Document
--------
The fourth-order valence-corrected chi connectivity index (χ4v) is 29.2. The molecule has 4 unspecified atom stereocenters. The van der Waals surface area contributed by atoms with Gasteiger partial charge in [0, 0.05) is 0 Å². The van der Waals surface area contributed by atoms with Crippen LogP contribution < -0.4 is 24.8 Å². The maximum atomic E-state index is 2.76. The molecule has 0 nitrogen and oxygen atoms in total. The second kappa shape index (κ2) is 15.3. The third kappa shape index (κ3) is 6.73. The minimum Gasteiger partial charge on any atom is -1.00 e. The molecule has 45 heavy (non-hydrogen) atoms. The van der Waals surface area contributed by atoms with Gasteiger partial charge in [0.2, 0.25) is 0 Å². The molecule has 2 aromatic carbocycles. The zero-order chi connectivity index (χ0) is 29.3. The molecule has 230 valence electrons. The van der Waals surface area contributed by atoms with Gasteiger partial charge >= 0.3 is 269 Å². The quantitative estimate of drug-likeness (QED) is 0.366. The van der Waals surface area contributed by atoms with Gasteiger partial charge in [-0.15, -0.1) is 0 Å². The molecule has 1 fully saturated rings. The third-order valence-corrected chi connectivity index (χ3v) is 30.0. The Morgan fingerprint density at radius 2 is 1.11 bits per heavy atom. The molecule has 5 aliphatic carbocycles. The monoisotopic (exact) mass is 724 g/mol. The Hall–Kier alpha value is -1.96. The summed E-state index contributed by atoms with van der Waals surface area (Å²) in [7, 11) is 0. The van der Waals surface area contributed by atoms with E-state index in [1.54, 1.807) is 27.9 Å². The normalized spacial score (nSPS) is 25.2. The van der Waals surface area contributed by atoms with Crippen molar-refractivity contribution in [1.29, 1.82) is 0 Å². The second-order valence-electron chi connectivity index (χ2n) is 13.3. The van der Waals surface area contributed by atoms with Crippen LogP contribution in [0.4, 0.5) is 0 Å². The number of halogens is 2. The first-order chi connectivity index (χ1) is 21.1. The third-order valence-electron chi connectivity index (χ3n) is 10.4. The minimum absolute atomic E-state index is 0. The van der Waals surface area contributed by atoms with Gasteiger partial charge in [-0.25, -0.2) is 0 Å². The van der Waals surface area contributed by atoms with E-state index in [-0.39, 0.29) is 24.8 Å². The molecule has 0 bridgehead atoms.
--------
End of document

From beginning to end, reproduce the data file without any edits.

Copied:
The fourth-order valence-corrected chi connectivity index (χ4v) is 29.2. The molecule has 4 unspecified atom stereocenters. The van der Waals surface area contributed by atoms with Gasteiger partial charge in [0, 0.05) is 0 Å². The van der Waals surface area contributed by atoms with Crippen LogP contribution < -0.4 is 24.8 Å². The maximum atomic E-state index is 2.76. The molecule has 0 nitrogen and oxygen atoms in total. The second kappa shape index (κ2) is 15.3. The third kappa shape index (κ3) is 6.73. The minimum Gasteiger partial charge on any atom is -1.00 e. The molecule has 45 heavy (non-hydrogen) atoms. The van der Waals surface area contributed by atoms with Gasteiger partial charge in [0.2, 0.25) is 0 Å². The molecule has 2 aromatic carbocycles. The zero-order chi connectivity index (χ0) is 29.3. The molecule has 230 valence electrons. The van der Waals surface area contributed by atoms with Gasteiger partial charge >= 0.3 is 269 Å². The quantitative estimate of drug-likeness (QED) is 0.366. The van der Waals surface area contributed by atoms with Gasteiger partial charge in [-0.15, -0.1) is 0 Å². The molecule has 1 fully saturated rings. The third-order valence-corrected chi connectivity index (χ3v) is 30.0. The Morgan fingerprint density at radius 2 is 1.11 bits per heavy atom. The molecule has 5 aliphatic carbocycles. The monoisotopic (exact) mass is 724 g/mol. The Hall–Kier alpha value is -1.96. The summed E-state index contributed by atoms with van der Waals surface area (Å²) in [7, 11) is 0. The van der Waals surface area contributed by atoms with E-state index in [1.54, 1.807) is 27.9 Å². The normalized spacial score (nSPS) is 25.2. The van der Waals surface area contributed by atoms with Crippen molar-refractivity contribution in [1.29, 1.82) is 0 Å². The second-order valence-electron chi connectivity index (χ2n) is 13.3. The van der Waals surface area contributed by atoms with Crippen LogP contribution in [0.4, 0.5) is 0 Å². The number of halogens is 2. The first-order chi connectivity index (χ1) is 21.1. The third-order valence-electron chi connectivity index (χ3n) is 10.4. The minimum absolute atomic E-state index is 0. The van der Waals surface area contributed by atoms with Gasteiger partial charge in [-0.25, -0.2) is 0 Å². The van der Waals surface area contributed by atoms with E-state index in [-0.39, 0.29) is 24.8 Å². The molecule has 0 bridgehead atoms.